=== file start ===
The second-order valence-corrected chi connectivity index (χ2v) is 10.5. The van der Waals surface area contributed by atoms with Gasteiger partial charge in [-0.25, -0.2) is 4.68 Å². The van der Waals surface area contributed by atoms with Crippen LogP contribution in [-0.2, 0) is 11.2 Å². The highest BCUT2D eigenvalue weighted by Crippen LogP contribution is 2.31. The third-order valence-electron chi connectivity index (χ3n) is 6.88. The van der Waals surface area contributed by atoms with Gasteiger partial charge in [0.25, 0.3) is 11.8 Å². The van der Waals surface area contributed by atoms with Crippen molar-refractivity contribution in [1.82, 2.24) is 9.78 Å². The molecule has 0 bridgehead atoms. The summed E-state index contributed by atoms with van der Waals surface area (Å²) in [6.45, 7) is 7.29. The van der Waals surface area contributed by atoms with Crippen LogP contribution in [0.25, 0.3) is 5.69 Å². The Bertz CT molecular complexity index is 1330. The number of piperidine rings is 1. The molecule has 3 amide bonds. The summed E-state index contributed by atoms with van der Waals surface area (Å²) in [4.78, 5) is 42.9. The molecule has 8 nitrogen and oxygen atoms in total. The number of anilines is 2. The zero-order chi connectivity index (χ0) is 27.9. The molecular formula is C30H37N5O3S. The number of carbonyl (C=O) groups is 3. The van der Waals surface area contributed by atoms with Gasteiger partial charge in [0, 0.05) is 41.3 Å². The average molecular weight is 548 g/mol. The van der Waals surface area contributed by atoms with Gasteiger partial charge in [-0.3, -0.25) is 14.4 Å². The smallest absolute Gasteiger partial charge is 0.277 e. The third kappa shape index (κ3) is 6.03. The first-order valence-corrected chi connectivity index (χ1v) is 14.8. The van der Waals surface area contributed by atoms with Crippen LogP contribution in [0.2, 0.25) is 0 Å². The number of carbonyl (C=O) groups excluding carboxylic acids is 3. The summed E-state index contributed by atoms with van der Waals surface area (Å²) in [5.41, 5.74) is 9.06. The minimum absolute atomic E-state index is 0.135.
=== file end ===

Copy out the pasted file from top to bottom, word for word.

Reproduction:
The second-order valence-corrected chi connectivity index (χ2v) is 10.5. The van der Waals surface area contributed by atoms with Gasteiger partial charge in [-0.25, -0.2) is 4.68 Å². The van der Waals surface area contributed by atoms with Crippen LogP contribution in [-0.2, 0) is 11.2 Å². The highest BCUT2D eigenvalue weighted by Crippen LogP contribution is 2.31. The third-order valence-electron chi connectivity index (χ3n) is 6.88. The van der Waals surface area contributed by atoms with Gasteiger partial charge in [0.25, 0.3) is 11.8 Å². The van der Waals surface area contributed by atoms with Crippen molar-refractivity contribution in [1.82, 2.24) is 9.78 Å². The molecule has 0 bridgehead atoms. The summed E-state index contributed by atoms with van der Waals surface area (Å²) in [6.45, 7) is 7.29. The van der Waals surface area contributed by atoms with Crippen LogP contribution in [0.25, 0.3) is 5.69 Å². The Bertz CT molecular complexity index is 1330. The number of piperidine rings is 1. The molecule has 3 amide bonds. The summed E-state index contributed by atoms with van der Waals surface area (Å²) in [4.78, 5) is 42.9. The molecule has 8 nitrogen and oxygen atoms in total. The number of anilines is 2. The zero-order chi connectivity index (χ0) is 27.9. The molecular formula is C30H37N5O3S. The number of carbonyl (C=O) groups is 3. The van der Waals surface area contributed by atoms with Gasteiger partial charge in [0, 0.05) is 41.3 Å². The average molecular weight is 548 g/mol. The van der Waals surface area contributed by atoms with Gasteiger partial charge in [-0.3, -0.25) is 14.4 Å². The smallest absolute Gasteiger partial charge is 0.277 e. The third kappa shape index (κ3) is 6.03. The first-order valence-corrected chi connectivity index (χ1v) is 14.8. The van der Waals surface area contributed by atoms with Crippen LogP contribution in [0.2, 0.25) is 0 Å². The number of carbonyl (C=O) groups excluding carboxylic acids is 3. The summed E-state index contributed by atoms with van der Waals surface area (Å²) in [5.41, 5.74) is 9.06. The minimum absolute atomic E-state index is 0.135.